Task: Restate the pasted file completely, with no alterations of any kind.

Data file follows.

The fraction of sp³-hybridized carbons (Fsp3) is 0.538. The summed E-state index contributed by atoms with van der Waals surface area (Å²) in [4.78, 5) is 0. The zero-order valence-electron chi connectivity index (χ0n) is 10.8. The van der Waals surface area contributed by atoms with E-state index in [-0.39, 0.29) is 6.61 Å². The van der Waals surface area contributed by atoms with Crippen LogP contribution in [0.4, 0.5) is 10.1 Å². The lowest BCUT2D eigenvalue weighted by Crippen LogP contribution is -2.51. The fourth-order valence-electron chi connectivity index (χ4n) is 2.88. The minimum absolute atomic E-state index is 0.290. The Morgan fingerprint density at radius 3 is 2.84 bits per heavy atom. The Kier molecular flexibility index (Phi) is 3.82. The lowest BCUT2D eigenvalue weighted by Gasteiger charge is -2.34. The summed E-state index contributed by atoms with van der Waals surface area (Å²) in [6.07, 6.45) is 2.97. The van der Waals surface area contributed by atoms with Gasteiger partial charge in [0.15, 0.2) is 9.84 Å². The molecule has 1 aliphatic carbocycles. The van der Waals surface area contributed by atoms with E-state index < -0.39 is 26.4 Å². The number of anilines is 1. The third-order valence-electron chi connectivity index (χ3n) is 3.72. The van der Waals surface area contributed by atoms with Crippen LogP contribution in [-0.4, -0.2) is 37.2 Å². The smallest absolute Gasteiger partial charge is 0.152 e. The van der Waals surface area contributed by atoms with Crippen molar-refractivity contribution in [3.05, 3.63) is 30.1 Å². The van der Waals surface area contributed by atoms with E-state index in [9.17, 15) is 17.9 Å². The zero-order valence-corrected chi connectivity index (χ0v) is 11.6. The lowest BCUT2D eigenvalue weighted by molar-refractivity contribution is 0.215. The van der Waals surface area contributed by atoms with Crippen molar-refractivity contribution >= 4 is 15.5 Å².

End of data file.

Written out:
The fraction of sp³-hybridized carbons (Fsp3) is 0.538. The summed E-state index contributed by atoms with van der Waals surface area (Å²) in [4.78, 5) is 0. The zero-order valence-electron chi connectivity index (χ0n) is 10.8. The van der Waals surface area contributed by atoms with E-state index in [-0.39, 0.29) is 6.61 Å². The van der Waals surface area contributed by atoms with Crippen LogP contribution in [0.4, 0.5) is 10.1 Å². The lowest BCUT2D eigenvalue weighted by Crippen LogP contribution is -2.51. The fourth-order valence-electron chi connectivity index (χ4n) is 2.88. The minimum absolute atomic E-state index is 0.290. The Morgan fingerprint density at radius 3 is 2.84 bits per heavy atom. The Kier molecular flexibility index (Phi) is 3.82. The lowest BCUT2D eigenvalue weighted by Gasteiger charge is -2.34. The summed E-state index contributed by atoms with van der Waals surface area (Å²) in [6.07, 6.45) is 2.97. The van der Waals surface area contributed by atoms with Gasteiger partial charge in [0.15, 0.2) is 9.84 Å². The molecule has 1 aliphatic carbocycles. The van der Waals surface area contributed by atoms with E-state index < -0.39 is 26.4 Å². The number of anilines is 1. The third-order valence-electron chi connectivity index (χ3n) is 3.72. The van der Waals surface area contributed by atoms with Crippen LogP contribution in [-0.4, -0.2) is 37.2 Å². The smallest absolute Gasteiger partial charge is 0.152 e. The van der Waals surface area contributed by atoms with Crippen molar-refractivity contribution in [3.05, 3.63) is 30.1 Å². The van der Waals surface area contributed by atoms with E-state index in [9.17, 15) is 17.9 Å². The zero-order valence-corrected chi connectivity index (χ0v) is 11.6. The lowest BCUT2D eigenvalue weighted by molar-refractivity contribution is 0.215. The van der Waals surface area contributed by atoms with Crippen molar-refractivity contribution >= 4 is 15.5 Å².